Researchers have disclosed that the concentration of the chemical element potassium contained within soil decreased following karst forest restoration, according to a recent study published in the journal CATENA.
The researchers recorded the concentration of potassium, soil organic matter, nitrogen, phosphorus, pH value and bulk density in soil, around the grass, shrubs, young regenerated forest and closed forest on karst landforms in Southwest China's Yunnan province.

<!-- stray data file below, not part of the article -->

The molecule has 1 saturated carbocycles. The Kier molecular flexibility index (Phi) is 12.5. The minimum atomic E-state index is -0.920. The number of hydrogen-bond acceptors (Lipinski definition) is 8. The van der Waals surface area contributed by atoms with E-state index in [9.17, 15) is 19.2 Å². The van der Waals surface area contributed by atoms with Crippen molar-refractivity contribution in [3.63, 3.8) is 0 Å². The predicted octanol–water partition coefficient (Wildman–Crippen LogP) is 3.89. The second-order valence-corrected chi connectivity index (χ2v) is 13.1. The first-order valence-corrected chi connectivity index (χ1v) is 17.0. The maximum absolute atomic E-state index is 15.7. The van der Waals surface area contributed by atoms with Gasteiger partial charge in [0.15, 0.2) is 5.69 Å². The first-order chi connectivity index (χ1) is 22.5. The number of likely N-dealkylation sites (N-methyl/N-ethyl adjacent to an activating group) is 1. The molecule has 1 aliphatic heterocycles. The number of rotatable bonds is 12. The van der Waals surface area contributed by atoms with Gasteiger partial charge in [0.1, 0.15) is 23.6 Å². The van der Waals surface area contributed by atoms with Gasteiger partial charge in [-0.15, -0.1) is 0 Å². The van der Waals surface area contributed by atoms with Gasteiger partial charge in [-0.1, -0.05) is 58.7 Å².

They hoped to find the relationship between the changes in soil properties, biomass accumulation and plant species, as well as identify the most limiting factor for forest restoration on karst landforms.
The results showed that the concentration of potassium, pH value and bulk density decreased, while the concentration of soil organic matter, nitrogen and phosphorus slightly increased during vegetation restoration.
The biomass was negatively correlated with potassium stocks in the soil layer above 20 centimeters, said the study paper. Thus the biomass accumulation during forest recovery had depleted soil potassium stocks.
Any measure increasing soil potassium may benefit forest restoration in karst areas, said the paper.